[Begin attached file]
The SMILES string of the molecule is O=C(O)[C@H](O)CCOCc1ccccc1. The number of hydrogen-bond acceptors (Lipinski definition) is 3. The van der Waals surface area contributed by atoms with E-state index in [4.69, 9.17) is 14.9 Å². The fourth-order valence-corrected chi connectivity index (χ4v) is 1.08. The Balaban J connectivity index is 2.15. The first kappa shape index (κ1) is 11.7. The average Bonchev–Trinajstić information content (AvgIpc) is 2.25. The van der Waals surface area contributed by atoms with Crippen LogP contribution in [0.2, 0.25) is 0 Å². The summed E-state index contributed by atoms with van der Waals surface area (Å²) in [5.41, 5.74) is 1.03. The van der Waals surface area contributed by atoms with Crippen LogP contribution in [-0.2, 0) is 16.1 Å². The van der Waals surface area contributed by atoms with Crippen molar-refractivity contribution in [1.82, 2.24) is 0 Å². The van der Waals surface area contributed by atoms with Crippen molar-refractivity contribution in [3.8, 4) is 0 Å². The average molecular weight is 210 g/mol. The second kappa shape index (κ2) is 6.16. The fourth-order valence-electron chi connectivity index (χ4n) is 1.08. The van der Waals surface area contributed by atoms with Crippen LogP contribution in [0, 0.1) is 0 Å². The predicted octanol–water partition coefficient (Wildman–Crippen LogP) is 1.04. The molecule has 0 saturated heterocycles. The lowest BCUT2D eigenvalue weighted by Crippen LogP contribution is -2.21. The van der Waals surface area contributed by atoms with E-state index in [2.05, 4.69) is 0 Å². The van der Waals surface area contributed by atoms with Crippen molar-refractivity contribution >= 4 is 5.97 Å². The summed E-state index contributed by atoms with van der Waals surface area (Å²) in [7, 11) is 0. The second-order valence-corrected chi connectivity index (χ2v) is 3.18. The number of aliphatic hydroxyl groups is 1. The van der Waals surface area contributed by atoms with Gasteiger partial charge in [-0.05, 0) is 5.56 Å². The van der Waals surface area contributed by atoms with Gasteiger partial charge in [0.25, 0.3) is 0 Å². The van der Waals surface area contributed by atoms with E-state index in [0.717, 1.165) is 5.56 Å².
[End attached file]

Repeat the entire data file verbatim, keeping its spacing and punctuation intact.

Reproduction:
The SMILES string of the molecule is O=C(O)[C@H](O)CCOCc1ccccc1. The number of hydrogen-bond acceptors (Lipinski definition) is 3. The van der Waals surface area contributed by atoms with E-state index in [4.69, 9.17) is 14.9 Å². The fourth-order valence-corrected chi connectivity index (χ4v) is 1.08. The Balaban J connectivity index is 2.15. The first kappa shape index (κ1) is 11.7. The average Bonchev–Trinajstić information content (AvgIpc) is 2.25. The van der Waals surface area contributed by atoms with Crippen LogP contribution in [0.2, 0.25) is 0 Å². The summed E-state index contributed by atoms with van der Waals surface area (Å²) in [5.41, 5.74) is 1.03. The van der Waals surface area contributed by atoms with Crippen LogP contribution in [-0.2, 0) is 16.1 Å². The van der Waals surface area contributed by atoms with Crippen molar-refractivity contribution in [1.82, 2.24) is 0 Å². The van der Waals surface area contributed by atoms with Crippen molar-refractivity contribution in [3.8, 4) is 0 Å². The average molecular weight is 210 g/mol. The second kappa shape index (κ2) is 6.16. The fourth-order valence-electron chi connectivity index (χ4n) is 1.08. The van der Waals surface area contributed by atoms with Crippen LogP contribution in [0, 0.1) is 0 Å². The predicted octanol–water partition coefficient (Wildman–Crippen LogP) is 1.04. The molecule has 0 saturated heterocycles. The lowest BCUT2D eigenvalue weighted by Crippen LogP contribution is -2.21. The van der Waals surface area contributed by atoms with E-state index in [2.05, 4.69) is 0 Å². The van der Waals surface area contributed by atoms with Crippen molar-refractivity contribution >= 4 is 5.97 Å². The summed E-state index contributed by atoms with van der Waals surface area (Å²) in [7, 11) is 0. The second-order valence-corrected chi connectivity index (χ2v) is 3.18. The number of aliphatic hydroxyl groups is 1. The van der Waals surface area contributed by atoms with Gasteiger partial charge in [-0.05, 0) is 5.56 Å². The van der Waals surface area contributed by atoms with Gasteiger partial charge in [0.25, 0.3) is 0 Å². The van der Waals surface area contributed by atoms with E-state index in [0.717, 1.165) is 5.56 Å².